Liz. xxx.
Oh would some power the gift he gi us...to see ourselves as others see us

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Re: Plan ahead, be aware of dangerous situations

Post by DJ1 » 27 Nov 2008 17:16

Hi Glenn,

Again, don't think we have really met before so hello, I am Donna (DJ).

I feel like I will be in a similar situation as you are right now tomorrow. My mum and dad have been taking time off work lately to ensure that I am never on my own and cannot sneak out and buy wine. Tomorrow though they are both going to be out at work and I will be in the same position of "I could sneak out, nobody would know" but of course I will know and I won't be able to stop at just the one either so of course they will know when they come home and find me wasted; it is just not worth it. At the moment I am trying desperately to regain their trust to be able to do things on my own without them worrying I am off sneaking wine. It is extremely difficult and I know tomorrow I will be very fidgetty, but have to find other constructive things to occupy my time.

I agree with Bela, chuck the half away. If you drink it, you will only be more tempted to sneak out and buy more and feel worse tomorrow.

Keep posting.

DJ x
"If you have built castles in the air, your work need not be lost; that is where they should be. Now put the foundations under them"

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Kitty
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Re: Plan ahead, be aware of dangerous situations

Post by Kitty » 27 Nov 2008 18:12

Glenn,
Only just logged on and saw your post. It is a bloody mountain isn't it. Is this detox something that was discussed with the councellor? I feel like telling you not to drink it but I'm not sure what's going on with you at the moment, has this been a controlled/supervised detox?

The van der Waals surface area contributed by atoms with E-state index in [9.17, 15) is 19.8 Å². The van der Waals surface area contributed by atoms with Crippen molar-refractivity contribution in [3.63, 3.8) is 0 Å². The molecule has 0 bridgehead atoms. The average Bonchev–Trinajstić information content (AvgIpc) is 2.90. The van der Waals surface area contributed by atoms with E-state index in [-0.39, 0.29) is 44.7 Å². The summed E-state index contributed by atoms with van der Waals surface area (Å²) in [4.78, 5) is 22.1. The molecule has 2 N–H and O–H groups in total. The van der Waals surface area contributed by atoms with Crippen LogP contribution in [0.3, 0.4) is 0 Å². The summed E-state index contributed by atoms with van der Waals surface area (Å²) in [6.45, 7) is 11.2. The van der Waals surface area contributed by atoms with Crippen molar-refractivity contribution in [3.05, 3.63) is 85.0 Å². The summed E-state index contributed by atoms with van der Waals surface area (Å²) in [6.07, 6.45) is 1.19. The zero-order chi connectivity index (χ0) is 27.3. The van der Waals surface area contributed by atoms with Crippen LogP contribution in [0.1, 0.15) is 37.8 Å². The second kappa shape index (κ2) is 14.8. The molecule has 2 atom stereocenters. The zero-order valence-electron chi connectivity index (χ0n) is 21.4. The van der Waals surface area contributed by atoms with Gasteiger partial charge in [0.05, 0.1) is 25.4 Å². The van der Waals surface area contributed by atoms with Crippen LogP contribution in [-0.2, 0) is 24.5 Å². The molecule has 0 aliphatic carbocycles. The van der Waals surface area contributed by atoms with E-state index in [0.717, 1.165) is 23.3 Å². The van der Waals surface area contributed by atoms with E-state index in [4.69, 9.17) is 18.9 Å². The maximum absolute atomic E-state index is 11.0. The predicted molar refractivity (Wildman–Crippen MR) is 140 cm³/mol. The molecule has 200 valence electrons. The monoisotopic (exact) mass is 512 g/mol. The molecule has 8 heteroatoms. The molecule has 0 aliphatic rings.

Kitty <:)>
"Somebody once said we never know what is enough until we know what's more than enough" Billie Holiday

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patty
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Re: Plan ahead, be aware of dangerous situations

Post by patty » 27 Nov 2008 18:28

Hi glenn,

I cant really add to whats already been said but you hit the nail on the head saying the 1/2 bottle will only cause you frustration, so try not to drink it. I know its hard but just give it a try. Tip it down the sink!!! Good luck anyway.

Love patty xx <:)>

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Stephen_A
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Re: Plan ahead, be aware of dangerous situations

Post by Stephen_A » 28 Nov 2008 00:50

Hi Glenn,
I can only reinforce what others have said. The greater the distance you can put between you and drink, the longer time between now and your last drink, the better it will be. If you've fixed it in your mind that you want to give it up, and this is your aim, you target, there is no reason to postpone it any further.
Having drink in the home makes it harder. An alcohol-free home means you have to do the mental machinations to decide to have a drink, then put your coat on, find money and make the effort to go out. At any of these junctures it's possible to exercise some self-control ('No, I mustn't...') and come to your senses. When the booze is in your home it makes it double difficult.
Bingo. Then the night's passed and you've got one clear day under your belt and it's onward to the next one.

Stephen.